For now, YNk has committed himself to MIBR for a two-month period, until the end of September. He will be with the team at all times, not only at the events that are coming up - ZOTAC Cup Masters, DreamHack Masters Stockholm, the FACEIT Major and BLAST Pro Series Istanbul - but also during their bootcamps in Europe. After this period, the two parties will sit down to discuss the future. "It is a perfect way for me to see how things go - not results, just the job in general - without having to relocate full time to North America or get locked into a long contract," he said.
While YNk has yet to begin working with the players, he seems to be well aware of the issues that the team have faced in the last few months. In his opinion, "the main problem was not really CS related" but the result of boltz knowing that he was living on borrowed time since the team had tried to replace him and TACO with Na`Vi duo Aleksandr "s1mple" Kostyliev and Egor "flamie" Vasilyev.
"It seemed to me like he did not really try to change their mind and improve, he was just waiting for the change to happen," he said. "And I believe under those circumstances it is impossible to function as a team.
"You add the loss of confidence, which then had them make those ridiculous changes to the in-game leader, and the fact their map pool was a mess... All of that played a role in their issues more than anything directly related to what they were doing in the server."
The additions of Jake "Stewie2K" Yip and Tarik "tarik" Celik have drawn criticism from all quarters, with fans and pundits alike fearing that the North American pair are shackled by the team's passive tactical approach - quite different from the aggressive style that they used to enjoy in Cloud9. Liquid star Russel "Twistzz" Van Dulken echoed those sentiments by saying that the duo's playing style had changed "in a pretty negative way", prompting FalleN to stress that the team's newest recruits "have had the freedom to be the type of players they want to be."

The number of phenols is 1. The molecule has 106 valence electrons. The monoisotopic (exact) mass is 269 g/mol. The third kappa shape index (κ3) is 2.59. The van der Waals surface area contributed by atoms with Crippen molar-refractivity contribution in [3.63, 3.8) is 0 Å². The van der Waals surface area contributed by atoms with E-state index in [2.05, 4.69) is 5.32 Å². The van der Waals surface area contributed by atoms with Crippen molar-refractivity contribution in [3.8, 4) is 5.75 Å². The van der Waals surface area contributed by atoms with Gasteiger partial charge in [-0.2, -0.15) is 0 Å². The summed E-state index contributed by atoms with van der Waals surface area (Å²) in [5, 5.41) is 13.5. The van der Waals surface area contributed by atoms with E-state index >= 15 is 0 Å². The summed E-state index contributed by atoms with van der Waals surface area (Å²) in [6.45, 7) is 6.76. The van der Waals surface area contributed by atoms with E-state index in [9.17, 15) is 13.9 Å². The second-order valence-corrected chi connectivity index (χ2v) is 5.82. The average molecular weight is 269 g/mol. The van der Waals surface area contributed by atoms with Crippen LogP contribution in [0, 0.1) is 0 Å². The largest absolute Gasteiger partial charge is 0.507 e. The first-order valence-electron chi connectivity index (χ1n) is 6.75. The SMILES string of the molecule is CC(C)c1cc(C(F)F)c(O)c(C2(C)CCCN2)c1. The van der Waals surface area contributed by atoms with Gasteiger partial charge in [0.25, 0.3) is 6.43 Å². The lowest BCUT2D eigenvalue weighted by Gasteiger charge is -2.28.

Questioned about whether he will pick a system that suits his players or try to mould them into his vision of the game, YNk said: “My plan is to focus more on the system, to make some adjustments to fit tarik and Stewie a bit better while also adding a bit of flavour with some things that I think they are missing in their game. I believe it’s important to be able to run multiple styles, since different things work for different opponents. My goal is to give the team identity but without making it one dimensional.
“I also think people underestimate the versatility of some of these players, they have a great understanding of the game and have had to play multiple roles before. I have full confidence we can make things work with them.
"I really want this team to have an attitude, a certain culture. I think things have been moving extremely fast in esports and the players' approach has not really kept up. I think because of their roster issues the Brazilian core has lost some of its hard-working culture that got them to the top in 2016."
The decision to put broadcasting gigs on hold for the time being has seemed sudden to many, so I ask him whether the current state of the game is driving talent away. "I think CS is as good as ever," he noted. "I will say this, though: people underestimate how difficult it is to be a top talent in CS right now. There are so many tournaments, plus the online leagues, meaning a lot of travel - I have had 50+ flights so far this year - and long hours at events. Sometimes you lack proper food, sometimes the equipment is faulty and these are things you do not see on the broadcast because the talent pushes through, no matter what.
"My body just broke down in June after StarSeries for like a week. Don’t get me wrong, it still beats working, but just because it is a cool job it doesn’t mean it is easy."